- Sarcoid of Boeck
- Schaumann's disease
Your QuestionI have been diagnosed with sarcoidosis. This condition has caused me severe pain and I wish to learn anything that might be useful to share with my doctors. Could this condition be the result of working in a hot silk-screen paint shop? Will I ever get over this condition? How can I manage the symptoms?
We have identified the following information that we hope you find helpful. If you still have questions, please contact us.
Questions on this page
If granulomas form in the lungs, symptoms may include shortness of breath (dyspnea), a cough that won't go away, and chest pain. Some people feel very tired, uneasy, or depressed. Night sweats and weight loss are also common.
- Skin rashes, ulcers or discoloration
- Joint stiffness or pain
- Enlarged lymph nodes
- Enlarged liver or spleen
- Vision problems, eye dryness or irritation
- Headaches, seizures, or weakness on one side of the face
- Aches and pains in the muscles and bones
- Abnormal heart beats
- Kidney stones
Since the exact cause of sarcoidosis is not fully understood, it is difficult to say whether a specific exposure might be to blame. We recommend that you discuss your concerns regarding your occupational exposure with your physicians.
- the symptoms present
- the severity of the symptoms
- whether any vital organs (e.g., your lungs, eyes, heart, or brain) are affected
- how the organ is affected.
Some organs must be treated, regardless of your symptoms. Others may not need to be treated. Usually, if a patient doesn't have symptoms, he or she doesn't need treatment, and probably will recover in time. 
Currently, the drug that is most commonly used to treat sarcoidosis is prednisone. When a patient's condition gets worse when taking prednisone or when the side effects of prednisone are severe in the patient, a doctor may prescribe other drugs. Most of these other drugs reduce inflammation by suppressing the immune system. These other drugs include: hydroxychloroquine (Plaquenil), methotrexate, azathioprine (Imuran), and cyclophosphamide (Cytoxan). Researchers continue to look for new and better treatments for sarcoidosis. Anti-tumor necrosis factor drugs and antibiotics are currently being studied.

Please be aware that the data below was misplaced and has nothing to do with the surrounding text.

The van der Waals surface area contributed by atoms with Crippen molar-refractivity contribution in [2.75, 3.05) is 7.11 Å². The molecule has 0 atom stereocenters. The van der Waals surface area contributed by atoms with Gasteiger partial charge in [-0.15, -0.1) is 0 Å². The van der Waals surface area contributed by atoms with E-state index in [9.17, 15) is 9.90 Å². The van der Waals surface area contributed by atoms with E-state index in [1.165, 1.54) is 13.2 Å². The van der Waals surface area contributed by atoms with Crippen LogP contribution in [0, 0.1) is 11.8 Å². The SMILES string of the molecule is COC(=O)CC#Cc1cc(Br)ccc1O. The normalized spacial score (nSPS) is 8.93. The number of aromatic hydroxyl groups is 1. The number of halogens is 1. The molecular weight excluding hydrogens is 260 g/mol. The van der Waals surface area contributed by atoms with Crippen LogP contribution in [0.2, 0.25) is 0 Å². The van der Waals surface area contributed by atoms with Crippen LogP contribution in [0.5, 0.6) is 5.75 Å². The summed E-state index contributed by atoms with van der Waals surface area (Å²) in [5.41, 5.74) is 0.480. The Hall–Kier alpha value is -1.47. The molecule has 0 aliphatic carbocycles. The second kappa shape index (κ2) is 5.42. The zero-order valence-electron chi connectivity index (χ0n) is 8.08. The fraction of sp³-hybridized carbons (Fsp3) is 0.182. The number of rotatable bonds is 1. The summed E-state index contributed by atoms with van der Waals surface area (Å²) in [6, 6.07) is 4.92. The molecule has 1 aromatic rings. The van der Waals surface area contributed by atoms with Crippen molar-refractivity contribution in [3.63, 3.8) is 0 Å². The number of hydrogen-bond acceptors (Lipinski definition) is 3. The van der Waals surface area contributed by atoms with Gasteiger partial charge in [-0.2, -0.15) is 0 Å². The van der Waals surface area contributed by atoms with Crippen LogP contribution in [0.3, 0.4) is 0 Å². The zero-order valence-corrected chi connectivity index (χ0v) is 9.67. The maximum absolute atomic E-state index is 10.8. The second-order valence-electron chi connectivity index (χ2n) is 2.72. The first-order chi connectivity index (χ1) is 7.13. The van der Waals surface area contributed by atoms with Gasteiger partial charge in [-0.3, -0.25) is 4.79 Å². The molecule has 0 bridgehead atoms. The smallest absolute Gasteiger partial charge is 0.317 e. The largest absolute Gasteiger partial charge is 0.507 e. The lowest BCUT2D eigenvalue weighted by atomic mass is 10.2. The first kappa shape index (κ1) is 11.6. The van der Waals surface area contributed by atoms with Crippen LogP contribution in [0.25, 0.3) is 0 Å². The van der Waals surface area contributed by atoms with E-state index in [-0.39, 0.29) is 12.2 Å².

More detailed information about the treatment of sarcoidosis can be found at the following links:
- What Is Sarcoidosis?. National Heart, Lung and Blood Institute. June 14, 2013; http://www.nhlbi.nih.gov/health/health-topics/topics/sarc.
- Sarcoidosis. MayoClinic.com. January 22, 2016; http://www.mayoclinic.org/diseases-conditions/sarcoidosis/home/ovc-20177969.
- Hadjiliadis D, Zieve D. Sarcoidosis. MedlinePlus. June 22, 2015; https://www.nlm.nih.gov/medlineplus/ency/article/000076.htm.
- Sarcoidosis. American Lung Association. 2016; http://www.lung.org/lung-health-and-diseases/lung-disease-lookup/sarcoidosis/.
- Kamangar N. Sarcoidosis. Medscape Reference. July 31, 2015; http://emedicine.medscape.com/article/301914-overview.
- Iannuzzi MC, Sah BP. Sarcoidosis. Merck Manual. March 2014; http://www.merckmanuals.com/professional/pulmonary-disorders/sarcoidosis/sarcoidosis.